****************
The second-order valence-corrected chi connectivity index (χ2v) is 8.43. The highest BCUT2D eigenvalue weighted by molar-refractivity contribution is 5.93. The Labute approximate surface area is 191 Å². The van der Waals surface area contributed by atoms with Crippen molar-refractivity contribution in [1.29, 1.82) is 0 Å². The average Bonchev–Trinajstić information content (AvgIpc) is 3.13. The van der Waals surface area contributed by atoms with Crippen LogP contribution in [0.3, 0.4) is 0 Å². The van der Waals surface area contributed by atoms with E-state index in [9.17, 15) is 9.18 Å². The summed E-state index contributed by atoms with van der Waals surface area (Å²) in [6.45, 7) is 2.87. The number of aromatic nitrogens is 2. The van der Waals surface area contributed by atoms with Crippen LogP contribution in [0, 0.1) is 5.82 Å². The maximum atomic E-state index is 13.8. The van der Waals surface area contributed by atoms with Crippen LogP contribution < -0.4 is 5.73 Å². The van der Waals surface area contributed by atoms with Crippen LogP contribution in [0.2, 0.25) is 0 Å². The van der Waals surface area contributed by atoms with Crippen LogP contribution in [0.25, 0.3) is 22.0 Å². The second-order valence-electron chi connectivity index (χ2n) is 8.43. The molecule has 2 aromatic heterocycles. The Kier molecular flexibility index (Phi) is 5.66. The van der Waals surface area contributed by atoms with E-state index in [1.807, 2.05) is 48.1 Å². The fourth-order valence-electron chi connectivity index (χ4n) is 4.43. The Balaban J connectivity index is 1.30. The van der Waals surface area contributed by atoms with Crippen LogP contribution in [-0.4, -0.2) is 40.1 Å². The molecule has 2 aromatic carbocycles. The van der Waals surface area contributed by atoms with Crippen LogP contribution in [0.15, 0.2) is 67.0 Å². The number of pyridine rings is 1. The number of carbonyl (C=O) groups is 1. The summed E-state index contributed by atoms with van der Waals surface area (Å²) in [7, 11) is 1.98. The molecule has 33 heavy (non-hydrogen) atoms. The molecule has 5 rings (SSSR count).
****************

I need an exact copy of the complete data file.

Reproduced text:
The second-order valence-corrected chi connectivity index (χ2v) is 8.43. The highest BCUT2D eigenvalue weighted by molar-refractivity contribution is 5.93. The Labute approximate surface area is 191 Å². The van der Waals surface area contributed by atoms with Crippen molar-refractivity contribution in [1.29, 1.82) is 0 Å². The average Bonchev–Trinajstić information content (AvgIpc) is 3.13. The van der Waals surface area contributed by atoms with Crippen LogP contribution in [0.3, 0.4) is 0 Å². The van der Waals surface area contributed by atoms with E-state index in [9.17, 15) is 9.18 Å². The summed E-state index contributed by atoms with van der Waals surface area (Å²) in [6.45, 7) is 2.87. The number of aromatic nitrogens is 2. The van der Waals surface area contributed by atoms with Crippen LogP contribution in [0, 0.1) is 5.82 Å². The maximum atomic E-state index is 13.8. The van der Waals surface area contributed by atoms with Crippen LogP contribution < -0.4 is 5.73 Å². The van der Waals surface area contributed by atoms with Crippen LogP contribution in [0.2, 0.25) is 0 Å². The van der Waals surface area contributed by atoms with Crippen LogP contribution in [0.25, 0.3) is 22.0 Å². The second-order valence-electron chi connectivity index (χ2n) is 8.43. The molecule has 2 aromatic heterocycles. The Kier molecular flexibility index (Phi) is 5.66. The van der Waals surface area contributed by atoms with E-state index in [1.807, 2.05) is 48.1 Å². The fourth-order valence-electron chi connectivity index (χ4n) is 4.43. The Balaban J connectivity index is 1.30. The van der Waals surface area contributed by atoms with Crippen LogP contribution in [-0.4, -0.2) is 40.1 Å². The molecule has 2 aromatic carbocycles. The van der Waals surface area contributed by atoms with Crippen LogP contribution in [0.15, 0.2) is 67.0 Å². The number of pyridine rings is 1. The number of carbonyl (C=O) groups is 1. The summed E-state index contributed by atoms with van der Waals surface area (Å²) in [7, 11) is 1.98. The molecule has 33 heavy (non-hydrogen) atoms. The molecule has 5 rings (SSSR count).